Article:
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Famous Like Me > Actor > D > Phil Donahue

Profile of Phil Donahue on Famous Like Me

Name: Phil Donahue  
Also Know As:
Date of Birth: 21st December 1935
Place of Birth: Cleveland, Ohio, USA
Profession: Actor
From Wikipedia, the free Encyclopedia

Phillip John Donahue (born December 21, 1935 in Cleveland, Ohio) is the creator and star of The Phil Donahue Show (1967—1996), the first of the syndicated talk shows where the host walks through the audience to let audience members make comments and ask questions. The show lasted for 29 years on TV, debuting as a Dayton, OH local program in 1967 and moving to national syndication two years later.

His shows have generally focused on liberal issues, like women's reproductive rights, consumer protection (his most frequent guest was Ralph Nader, for whom he campaigned in 2000), civil rights, and war protests.

Personal history

In 1953 Phil Donahue was a member of the first graduating class of St. Edward High School, an all boys college prep Catholic high school run by the Brothers of Holy Cross in suburban Lakewood, Ohio. He graduated from the University of Notre Dame with a B.B.A. in 1957 A year later, he married his first wife, Marge Cooney. They had five children: Michael, Kevin, Daniel, Jim, Maryrose. He divorced Marge in 1975 and married actress Marlo Thomas in 1980.

Talk-show career

Donahue began his career in 1957 as a production assistant at college TV and AM station KYW in Cleveland. He got a chance to become announcer one day when the regular announcer failed to show up. After a brief stint as a bank check sorter in Albuquerque, New Mexico, he became news director for WABJ radio, Adrian, Michigan, soon after graduating. He moved on to become a stringer for the CBS Evening News and then anchor of the morning newscast at WHIO-TV in Dayton, Ohio, where his interviews with Jimmy Hoffa and Billy Sol Estes were picked up nationally.

The Dayton-based Donahue hosted Conversation Piece, a phone-in talk show from 1963-67. There he interviewed civil rights activists (including Martin Luther King and Malcolm X) and war dissenters. He moved the format to television with The Phil Donahue Show on WLW-D (now WDTN) in Dayton, Ohio in 1967. The show was a success and was nationally syndicated two years later by Avco.

Donahue relocated the show's home base to WGN-TV in Chicago in 1974, and the show eventually took off, becoming both a national phenomenon and a pioneer.

The show stayed in its Chicago base until early 1985, when it moved to WNBC-TV in New York City. The first show from New York aired January 7, 1985. (During late 1984, NBC talk-show host David Letterman featured a big "countdown calendar" on which he marked down the days leading up to Donahue's first show from the Big Apple.)

Phil Donahue received 20 Daytime Emmy Awards; Best Talk Show Host, 1988; the Margaret Sanger Award from Planned Parenthood, 1987; and the Peabody Award, 1980.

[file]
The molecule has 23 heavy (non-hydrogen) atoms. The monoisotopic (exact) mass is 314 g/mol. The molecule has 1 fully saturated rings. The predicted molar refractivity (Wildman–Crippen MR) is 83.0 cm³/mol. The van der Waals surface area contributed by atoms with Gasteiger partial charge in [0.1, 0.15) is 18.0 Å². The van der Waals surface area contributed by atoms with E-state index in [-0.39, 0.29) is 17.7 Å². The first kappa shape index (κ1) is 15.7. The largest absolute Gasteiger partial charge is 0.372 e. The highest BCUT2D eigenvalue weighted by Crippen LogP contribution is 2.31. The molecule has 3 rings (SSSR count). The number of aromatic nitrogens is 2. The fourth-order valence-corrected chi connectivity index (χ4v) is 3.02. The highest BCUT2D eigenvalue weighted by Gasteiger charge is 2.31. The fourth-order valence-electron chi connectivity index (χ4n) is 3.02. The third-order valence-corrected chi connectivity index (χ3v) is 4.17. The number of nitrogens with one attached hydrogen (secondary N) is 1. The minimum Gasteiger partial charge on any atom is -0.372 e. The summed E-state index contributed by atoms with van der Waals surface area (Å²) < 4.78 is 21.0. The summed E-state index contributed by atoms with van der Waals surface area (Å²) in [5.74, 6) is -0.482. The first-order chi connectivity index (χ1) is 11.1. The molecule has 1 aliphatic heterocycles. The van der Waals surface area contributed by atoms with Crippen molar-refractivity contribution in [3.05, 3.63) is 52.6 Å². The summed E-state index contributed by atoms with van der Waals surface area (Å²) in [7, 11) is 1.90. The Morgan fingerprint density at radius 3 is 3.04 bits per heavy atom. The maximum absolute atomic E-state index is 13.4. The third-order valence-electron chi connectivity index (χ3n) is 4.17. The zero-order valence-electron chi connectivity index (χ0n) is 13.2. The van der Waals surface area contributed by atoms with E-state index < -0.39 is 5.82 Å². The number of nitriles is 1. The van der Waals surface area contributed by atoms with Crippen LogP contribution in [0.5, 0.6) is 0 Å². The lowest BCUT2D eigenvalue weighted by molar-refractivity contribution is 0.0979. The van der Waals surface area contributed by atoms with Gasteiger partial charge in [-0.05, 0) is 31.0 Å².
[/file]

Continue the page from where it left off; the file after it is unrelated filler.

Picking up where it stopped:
The Donahue show celebrated its 25th anniversary on local and national TV in 1992 with an hour-long special produced at the Ed Sullivan Theater in New York, during which he was lauded by his talk-show-host peers.

Despite being a pioneer, he eventually lost ratings to similar but newer shows like Oprah, and his daytime show was cancelled in 1996.

Donahue on MSNBC

In 2002, Phil Donahue returned to television to host a show called Donahue on MSNBC. Its debut ratings were strong, but its audience evaporated over the following months. In late August 2002, it got one of the lowest possible Nielsen ratings (0.1), less than MSNBC's average for the day of 0.2.

But the show's ratings increased during the lead-up to the 2003 invasion of Iraq when it was the only politically liberal show on television. The show was so popular that it became MSNBC's top-rated show. However, Donahue's producers say that they were continually pressured to "balance" anti-war voices with an equal number of pro-war voices, and then provide a greater number of pro-war voices. Finally, on February 25, 2003, MSNBC canceled the show, citing low viewership, even though at the time it was still MSNBC's number one show.

Leaked internal memos provided an alternative explanation for the cancellation. One noted that Donahue presented a "difficult public face for NBC in a time of war......He seems to delight in presenting guests who are anti-war, anti-Bush and skeptical of the administration's motives." It worried that the show would be "a home for the liberal antiwar agenda at the same time that our competitors are waving the flag at every opportunity."

In an interview on October 28, 2004, Donahue remarked about his MSNBC show's cancellation: "Well, we were the only antiwar voice that had a show, and that, I think, made them very nervous. I mean, from the top down, they were just terrified. We had to have two conservatives on for every liberal. I was counted as two liberals." Asked if he felt mistreated, he responded: "I was isolated, and we were very alone at the end. And then we had nobody supporting us, and our numbers were very decent."

Phil Donahue, prank victim

One of the most talked-about incidents in the Donahue show's history came on January 21, 1985, soon after the show's base of production moved to WNBC-TV. Seven members of the audience appeared to faint during the broadcast, which was seen live in New York. Donahue, fearing the fainting was caused by both anxiety at being on TV and an overheated studio, eventually cleared the studio of audience members and then resumed the show.

It turned out the "fainting" spell was cooked up by mexia hoaxer Alan Abel, in what Abel said was a protest against poor-quality TV.

This content from Wikipedia is licensed under the GNU Free Documentation License. It uses material from the Wikipedia article Phil Donahue